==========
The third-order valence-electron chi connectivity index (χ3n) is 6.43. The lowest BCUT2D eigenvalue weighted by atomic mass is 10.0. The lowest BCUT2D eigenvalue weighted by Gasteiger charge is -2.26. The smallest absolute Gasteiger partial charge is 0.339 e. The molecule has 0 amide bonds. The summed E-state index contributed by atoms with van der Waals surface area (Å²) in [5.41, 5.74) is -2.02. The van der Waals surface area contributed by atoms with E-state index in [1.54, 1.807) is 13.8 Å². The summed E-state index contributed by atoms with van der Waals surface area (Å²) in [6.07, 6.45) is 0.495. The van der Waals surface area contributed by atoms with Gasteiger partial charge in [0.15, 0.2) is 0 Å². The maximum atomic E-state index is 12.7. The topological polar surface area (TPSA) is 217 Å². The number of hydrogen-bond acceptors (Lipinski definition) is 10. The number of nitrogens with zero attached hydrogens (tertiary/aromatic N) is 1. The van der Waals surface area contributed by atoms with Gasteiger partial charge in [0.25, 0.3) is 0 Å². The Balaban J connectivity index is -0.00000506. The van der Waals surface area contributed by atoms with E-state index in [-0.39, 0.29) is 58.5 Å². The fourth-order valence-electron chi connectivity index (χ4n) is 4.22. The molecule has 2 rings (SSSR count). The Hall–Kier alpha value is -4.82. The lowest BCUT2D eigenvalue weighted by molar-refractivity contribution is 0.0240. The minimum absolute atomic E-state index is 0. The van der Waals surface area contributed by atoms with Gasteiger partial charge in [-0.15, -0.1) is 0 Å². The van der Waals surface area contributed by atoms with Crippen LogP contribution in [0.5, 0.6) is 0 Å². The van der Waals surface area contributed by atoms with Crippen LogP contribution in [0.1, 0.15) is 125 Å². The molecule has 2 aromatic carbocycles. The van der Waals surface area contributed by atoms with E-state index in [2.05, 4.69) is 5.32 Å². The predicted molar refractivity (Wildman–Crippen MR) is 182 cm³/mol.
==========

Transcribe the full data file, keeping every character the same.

The third-order valence-electron chi connectivity index (χ3n) is 6.43. The lowest BCUT2D eigenvalue weighted by atomic mass is 10.0. The lowest BCUT2D eigenvalue weighted by Gasteiger charge is -2.26. The smallest absolute Gasteiger partial charge is 0.339 e. The molecule has 0 amide bonds. The summed E-state index contributed by atoms with van der Waals surface area (Å²) in [5.41, 5.74) is -2.02. The van der Waals surface area contributed by atoms with E-state index in [1.54, 1.807) is 13.8 Å². The summed E-state index contributed by atoms with van der Waals surface area (Å²) in [6.07, 6.45) is 0.495. The van der Waals surface area contributed by atoms with Gasteiger partial charge in [0.15, 0.2) is 0 Å². The maximum atomic E-state index is 12.7. The topological polar surface area (TPSA) is 217 Å². The number of hydrogen-bond acceptors (Lipinski definition) is 10. The number of nitrogens with zero attached hydrogens (tertiary/aromatic N) is 1. The van der Waals surface area contributed by atoms with Gasteiger partial charge in [0.25, 0.3) is 0 Å². The Balaban J connectivity index is -0.00000506. The van der Waals surface area contributed by atoms with E-state index in [-0.39, 0.29) is 58.5 Å². The fourth-order valence-electron chi connectivity index (χ4n) is 4.22. The molecule has 2 rings (SSSR count). The Hall–Kier alpha value is -4.82. The lowest BCUT2D eigenvalue weighted by molar-refractivity contribution is 0.0240. The minimum absolute atomic E-state index is 0. The van der Waals surface area contributed by atoms with Gasteiger partial charge in [-0.15, -0.1) is 0 Å². The van der Waals surface area contributed by atoms with Crippen LogP contribution in [0.5, 0.6) is 0 Å². The van der Waals surface area contributed by atoms with Crippen LogP contribution in [0.1, 0.15) is 125 Å². The molecule has 2 aromatic carbocycles. The van der Waals surface area contributed by atoms with E-state index in [2.05, 4.69) is 5.32 Å². The predicted molar refractivity (Wildman–Crippen MR) is 182 cm³/mol.